Pumpjack Blowout: The Blog

Cave ghosts and monuments

The Oregon Caves are no place for taphophobes — those who have an acute fear of being buried alive.

Early on in the tour that took us deep inside the namesake caves, the ranger turned off the lights, sheathed his flashlight and let us experience the utter, absolute darkness.

We were hundreds of feet below the surface of the earth, and far from the already-tenuous fading light of day, so the effect was memorable — it was terrifying, and also oddly liberating.

The ranger wasn’t tormenting us, he was simply illustrating how the discoverer of the caves might have felt as his last sulfur match flickered out, leaving him stranded in the inky blackness with no sense of direction, lost and alone in the bowels of the mountain in complete silence other than the trickle of the underground stream. (Spoiler alert: the stream saved him; he made it out by following the creek.)

Oregon Caves is a not-very-well-known park and national monument. It’s far from the nearest tiny town (Cave Junction), surrounded by dense forest and steep mountains, has it’s very own river Styx (albeit, a tiny version of the original, which also flows right through the dining room in the main lodge) and — not surprisingly — is a hotbed of paranormal activity.

After our ranger friend brought back the lights, we returned gratefully to the surface — slipping and duck-walking past pale stalactites and stalagmites looming like grotesques in the stygian darkness — and debouched to the Chateau for the night.

The Chateau, a grand old lodge constructed in the 1930s, seems to be built of shadows, creaks and plenty of old burnished timber. There, in front of a roaring fire with drinks in hand and the rest of the guests mysteriously absent, the desk clerk regaled us with stories of Bigfoot sightings, the haunted house she lives in and, of course, the resident Chateau ghost: Elizabeth.

Elizabeth isn’t the only ghost, of course, she’s just the most active.

A lady in blue, Elizabeth is reportedly the ethereal remains of a young bride who, while on her honeymoon, found her betrothed in bed in the sweaty, amorous embrace of a chambermaid. The distraught young bride acted quickly, tragically and definitively — she leapt from their window on the upper floor to die, heart- and neck-broken, in the gully below.

Or, alternatively, she slit her wrists in a nice warm bath.

We’ll never know for sure; there’s no corroborating proof — no police report, no media coverage, no death certificate. All we do know is that a ghost named Elizabeth — a pretty, mournful young blonde — roams the halls.

Our desk clerk saw her many times.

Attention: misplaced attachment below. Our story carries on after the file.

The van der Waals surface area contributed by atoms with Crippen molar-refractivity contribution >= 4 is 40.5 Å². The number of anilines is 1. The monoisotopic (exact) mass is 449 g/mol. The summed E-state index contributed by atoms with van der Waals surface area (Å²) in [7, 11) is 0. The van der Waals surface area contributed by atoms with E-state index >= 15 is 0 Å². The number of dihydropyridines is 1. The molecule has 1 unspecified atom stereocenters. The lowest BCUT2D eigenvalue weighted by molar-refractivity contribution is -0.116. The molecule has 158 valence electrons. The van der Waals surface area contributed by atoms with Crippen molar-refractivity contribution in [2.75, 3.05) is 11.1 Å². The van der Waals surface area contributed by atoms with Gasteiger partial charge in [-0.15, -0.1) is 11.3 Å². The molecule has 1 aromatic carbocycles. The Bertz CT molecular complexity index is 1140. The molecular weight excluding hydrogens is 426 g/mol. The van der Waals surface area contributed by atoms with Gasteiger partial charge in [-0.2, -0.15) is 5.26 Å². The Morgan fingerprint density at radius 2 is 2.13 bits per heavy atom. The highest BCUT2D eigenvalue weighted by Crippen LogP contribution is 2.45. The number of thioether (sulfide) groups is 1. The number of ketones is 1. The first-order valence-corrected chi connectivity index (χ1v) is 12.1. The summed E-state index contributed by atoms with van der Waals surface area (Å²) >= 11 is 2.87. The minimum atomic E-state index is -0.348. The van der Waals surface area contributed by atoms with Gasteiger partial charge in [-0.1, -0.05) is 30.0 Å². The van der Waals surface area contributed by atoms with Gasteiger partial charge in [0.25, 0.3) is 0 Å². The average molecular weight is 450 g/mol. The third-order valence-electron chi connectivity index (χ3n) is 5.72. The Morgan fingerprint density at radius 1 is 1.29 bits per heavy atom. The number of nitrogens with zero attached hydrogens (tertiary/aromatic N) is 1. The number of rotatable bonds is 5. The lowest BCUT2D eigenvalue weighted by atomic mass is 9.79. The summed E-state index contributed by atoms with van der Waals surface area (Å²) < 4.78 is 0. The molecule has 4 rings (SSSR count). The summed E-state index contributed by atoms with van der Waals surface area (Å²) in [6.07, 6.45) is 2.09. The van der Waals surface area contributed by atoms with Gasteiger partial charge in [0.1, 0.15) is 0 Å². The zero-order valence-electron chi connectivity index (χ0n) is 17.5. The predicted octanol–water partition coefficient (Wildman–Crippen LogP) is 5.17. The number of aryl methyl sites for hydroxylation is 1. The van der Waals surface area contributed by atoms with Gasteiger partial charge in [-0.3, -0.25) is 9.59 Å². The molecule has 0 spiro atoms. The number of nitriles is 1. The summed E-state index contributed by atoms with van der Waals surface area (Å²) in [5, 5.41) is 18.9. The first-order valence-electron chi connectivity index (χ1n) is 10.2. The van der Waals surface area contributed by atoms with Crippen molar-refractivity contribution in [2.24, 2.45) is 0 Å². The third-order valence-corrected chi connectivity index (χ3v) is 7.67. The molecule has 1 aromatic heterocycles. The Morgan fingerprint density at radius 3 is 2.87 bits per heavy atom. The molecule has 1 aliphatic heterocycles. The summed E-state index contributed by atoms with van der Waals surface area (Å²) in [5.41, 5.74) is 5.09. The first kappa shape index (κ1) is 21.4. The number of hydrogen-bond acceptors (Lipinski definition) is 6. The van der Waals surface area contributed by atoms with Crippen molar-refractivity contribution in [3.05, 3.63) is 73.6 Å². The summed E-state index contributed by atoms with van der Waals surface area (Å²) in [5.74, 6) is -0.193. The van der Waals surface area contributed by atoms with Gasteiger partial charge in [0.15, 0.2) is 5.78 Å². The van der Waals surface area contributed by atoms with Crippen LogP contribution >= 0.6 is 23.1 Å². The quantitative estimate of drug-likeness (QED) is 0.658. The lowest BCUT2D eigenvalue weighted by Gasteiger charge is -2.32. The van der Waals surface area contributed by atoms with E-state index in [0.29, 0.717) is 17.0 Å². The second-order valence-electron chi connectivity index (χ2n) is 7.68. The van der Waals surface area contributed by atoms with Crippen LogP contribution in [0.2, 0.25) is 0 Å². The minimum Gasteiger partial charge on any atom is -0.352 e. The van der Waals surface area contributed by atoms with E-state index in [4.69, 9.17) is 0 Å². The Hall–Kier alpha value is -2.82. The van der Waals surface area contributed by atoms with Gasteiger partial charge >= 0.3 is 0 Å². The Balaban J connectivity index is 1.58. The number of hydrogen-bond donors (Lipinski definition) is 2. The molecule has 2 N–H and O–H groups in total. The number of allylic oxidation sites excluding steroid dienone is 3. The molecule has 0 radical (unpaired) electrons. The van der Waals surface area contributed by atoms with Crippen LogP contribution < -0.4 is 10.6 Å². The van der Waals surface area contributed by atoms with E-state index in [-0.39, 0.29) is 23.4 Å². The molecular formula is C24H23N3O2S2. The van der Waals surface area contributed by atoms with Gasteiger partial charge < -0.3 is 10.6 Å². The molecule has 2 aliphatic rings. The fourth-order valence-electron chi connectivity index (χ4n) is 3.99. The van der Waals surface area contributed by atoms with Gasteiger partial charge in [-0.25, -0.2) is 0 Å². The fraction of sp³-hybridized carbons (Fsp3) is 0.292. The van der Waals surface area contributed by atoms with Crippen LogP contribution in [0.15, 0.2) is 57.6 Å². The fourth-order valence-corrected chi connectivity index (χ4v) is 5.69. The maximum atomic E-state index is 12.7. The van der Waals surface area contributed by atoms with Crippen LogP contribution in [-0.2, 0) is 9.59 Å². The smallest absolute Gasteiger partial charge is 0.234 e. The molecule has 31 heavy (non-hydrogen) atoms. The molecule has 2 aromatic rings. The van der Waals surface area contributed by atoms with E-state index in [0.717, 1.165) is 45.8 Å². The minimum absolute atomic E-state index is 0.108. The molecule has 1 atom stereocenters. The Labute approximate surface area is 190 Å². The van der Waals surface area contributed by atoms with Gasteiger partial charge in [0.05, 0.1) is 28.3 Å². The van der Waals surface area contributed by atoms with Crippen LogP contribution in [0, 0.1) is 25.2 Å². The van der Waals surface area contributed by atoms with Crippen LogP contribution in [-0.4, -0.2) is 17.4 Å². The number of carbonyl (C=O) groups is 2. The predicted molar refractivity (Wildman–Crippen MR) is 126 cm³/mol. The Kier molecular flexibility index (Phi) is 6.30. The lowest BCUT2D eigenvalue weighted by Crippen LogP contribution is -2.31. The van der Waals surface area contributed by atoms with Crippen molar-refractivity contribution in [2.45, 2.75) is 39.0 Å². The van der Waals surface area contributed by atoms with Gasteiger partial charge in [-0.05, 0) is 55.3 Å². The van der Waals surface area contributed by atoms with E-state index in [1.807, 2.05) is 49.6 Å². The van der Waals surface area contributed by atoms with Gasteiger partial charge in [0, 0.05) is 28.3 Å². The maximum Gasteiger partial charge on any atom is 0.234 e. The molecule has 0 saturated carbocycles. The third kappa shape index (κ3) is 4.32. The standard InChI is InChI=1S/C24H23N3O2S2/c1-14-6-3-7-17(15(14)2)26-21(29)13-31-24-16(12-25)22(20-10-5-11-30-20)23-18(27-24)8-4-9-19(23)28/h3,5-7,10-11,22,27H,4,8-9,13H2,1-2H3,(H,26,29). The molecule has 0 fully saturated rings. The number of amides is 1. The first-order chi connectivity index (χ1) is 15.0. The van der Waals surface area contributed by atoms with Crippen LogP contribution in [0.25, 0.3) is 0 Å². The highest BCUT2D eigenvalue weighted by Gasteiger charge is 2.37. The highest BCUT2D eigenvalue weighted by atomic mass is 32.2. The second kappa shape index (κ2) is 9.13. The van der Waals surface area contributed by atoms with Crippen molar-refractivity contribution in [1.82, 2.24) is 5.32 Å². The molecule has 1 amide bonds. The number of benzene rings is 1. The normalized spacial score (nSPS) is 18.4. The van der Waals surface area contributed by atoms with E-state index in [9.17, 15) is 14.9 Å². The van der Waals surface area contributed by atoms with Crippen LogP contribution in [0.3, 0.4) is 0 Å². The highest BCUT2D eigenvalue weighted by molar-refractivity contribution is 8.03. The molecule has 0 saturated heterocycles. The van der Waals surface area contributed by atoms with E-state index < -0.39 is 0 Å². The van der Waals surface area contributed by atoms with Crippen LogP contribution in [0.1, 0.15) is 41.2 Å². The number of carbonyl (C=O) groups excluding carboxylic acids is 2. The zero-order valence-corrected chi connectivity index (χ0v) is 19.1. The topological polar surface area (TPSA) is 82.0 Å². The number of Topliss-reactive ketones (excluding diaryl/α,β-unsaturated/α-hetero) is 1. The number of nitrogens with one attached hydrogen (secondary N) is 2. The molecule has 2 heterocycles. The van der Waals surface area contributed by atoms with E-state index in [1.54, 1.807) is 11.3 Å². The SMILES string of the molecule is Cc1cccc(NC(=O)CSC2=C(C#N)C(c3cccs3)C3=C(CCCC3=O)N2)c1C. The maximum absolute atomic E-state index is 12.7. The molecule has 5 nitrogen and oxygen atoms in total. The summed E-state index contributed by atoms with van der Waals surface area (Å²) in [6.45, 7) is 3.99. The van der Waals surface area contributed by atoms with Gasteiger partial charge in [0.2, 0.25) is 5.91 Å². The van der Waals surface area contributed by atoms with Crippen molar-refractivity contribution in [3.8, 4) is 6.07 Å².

The maids have seen her too, perhaps a bit nervously given the vocation of the original temptress. They say she bangs closet doors, unmakes beds and leaves once neatly folded towels strewn across the floors, and all behind locked doors.

The people working in the kitchen have seen her the most often. She’s apparently quite active in the kitchen, banging pots and pans in the wee hours of the night, rattling doors and making soufflés fall. They even have an image of her, captured in some random photo of a storage area, her sad, innocent face, blonde curls and period clothing clearly visible in an impossible reflection. The picture is in the big book of hauntings behind the front desk.

Guests have seen her too, of course. One little girl — and we all know children are more disposed to the sense the supernatural — crayon-sketched her in in convincing and pants-wettingly terrifying detail, and left it behind for others to see. Also in the big book.

We didn’t see her. To be fair, she died in room 309, or maybe 310, and we were in 201. And truthfully, I thought I was going to see her and didn’t really want to. I got a little freaked out by all the darkness, the spooky talk, the murder home where the desk clerk lived, the Bigfoot stuff and the gift shop clerk cheerfully describing how yetis dismembered people in the Himalayas. And when we were talking about Elizabeth, the ghost detector app on my phone went nuts.

By the time we got back in our room, I was rattled and filled with a sense of dread, expecting to see Elizabeth peering out at me piteously from inside the mirror, or feel her cold, insistent pinches to my feet (one of her favorite mean tricks, apparently).

In that state of mind, sleep — when it was most needed to insulate me from my own paranoia — didn’t come easily and the (probably) natural noises of the ancient building took on a sinister tone. And there were plenty of noises. The merest vibration, the travels of a spider across the ceiling for example, was enough to start the whole building vibrating and trembling. The flush of a toilet upstairs sent a cascade of water flooding throughout the entire Chateau. The steam heat on a cold October night knocked the pipes like the Devil’s own marimba band.

The situation could not have been spookier, and yet, still no Elizabeth.

By the light of day, I was both relieved to be alive and disappointed we hadn’t seen a ghost.

But I wasn’t disappointed about the visit. Regardless of the scarcity of ghosts, Oregon Caves is an amazing national monument. Best of all was that moment when the lights went out deep below the surface of the mountains, below the roots of trees, below even the remains of the dead. We experienced a silence and a darkness and an aloneness that felt a little bit like death. We may not have seen Elizabeth, but just for a few seconds, we ventured for a moment into her world. Luckily, we didn’t have to stay there long.

Contributed by Clark Hays